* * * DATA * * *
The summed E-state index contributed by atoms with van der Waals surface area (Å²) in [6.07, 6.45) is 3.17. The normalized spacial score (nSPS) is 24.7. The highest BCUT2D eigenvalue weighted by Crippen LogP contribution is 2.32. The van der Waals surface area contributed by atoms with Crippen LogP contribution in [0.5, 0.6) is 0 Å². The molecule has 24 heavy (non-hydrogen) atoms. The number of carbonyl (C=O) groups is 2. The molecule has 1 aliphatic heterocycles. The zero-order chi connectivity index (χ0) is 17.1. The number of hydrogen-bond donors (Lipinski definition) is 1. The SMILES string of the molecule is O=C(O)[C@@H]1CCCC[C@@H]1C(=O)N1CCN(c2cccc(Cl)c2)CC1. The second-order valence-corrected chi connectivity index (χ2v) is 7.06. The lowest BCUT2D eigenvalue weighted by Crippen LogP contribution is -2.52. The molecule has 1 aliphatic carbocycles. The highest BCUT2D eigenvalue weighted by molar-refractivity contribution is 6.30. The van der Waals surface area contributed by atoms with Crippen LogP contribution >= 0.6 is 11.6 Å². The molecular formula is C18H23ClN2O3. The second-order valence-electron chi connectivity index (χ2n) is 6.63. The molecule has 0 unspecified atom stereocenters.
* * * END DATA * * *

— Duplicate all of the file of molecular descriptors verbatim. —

The summed E-state index contributed by atoms with van der Waals surface area (Å²) in [6.07, 6.45) is 3.17. The normalized spacial score (nSPS) is 24.7. The highest BCUT2D eigenvalue weighted by Crippen LogP contribution is 2.32. The van der Waals surface area contributed by atoms with Crippen LogP contribution in [0.5, 0.6) is 0 Å². The molecule has 24 heavy (non-hydrogen) atoms. The number of carbonyl (C=O) groups is 2. The molecule has 1 aliphatic heterocycles. The zero-order chi connectivity index (χ0) is 17.1. The number of hydrogen-bond donors (Lipinski definition) is 1. The SMILES string of the molecule is O=C(O)[C@@H]1CCCC[C@@H]1C(=O)N1CCN(c2cccc(Cl)c2)CC1. The second-order valence-corrected chi connectivity index (χ2v) is 7.06. The lowest BCUT2D eigenvalue weighted by Crippen LogP contribution is -2.52. The molecule has 1 aliphatic carbocycles. The highest BCUT2D eigenvalue weighted by molar-refractivity contribution is 6.30. The van der Waals surface area contributed by atoms with Crippen LogP contribution >= 0.6 is 11.6 Å². The molecular formula is C18H23ClN2O3. The second-order valence-electron chi connectivity index (χ2n) is 6.63. The molecule has 0 unspecified atom stereocenters.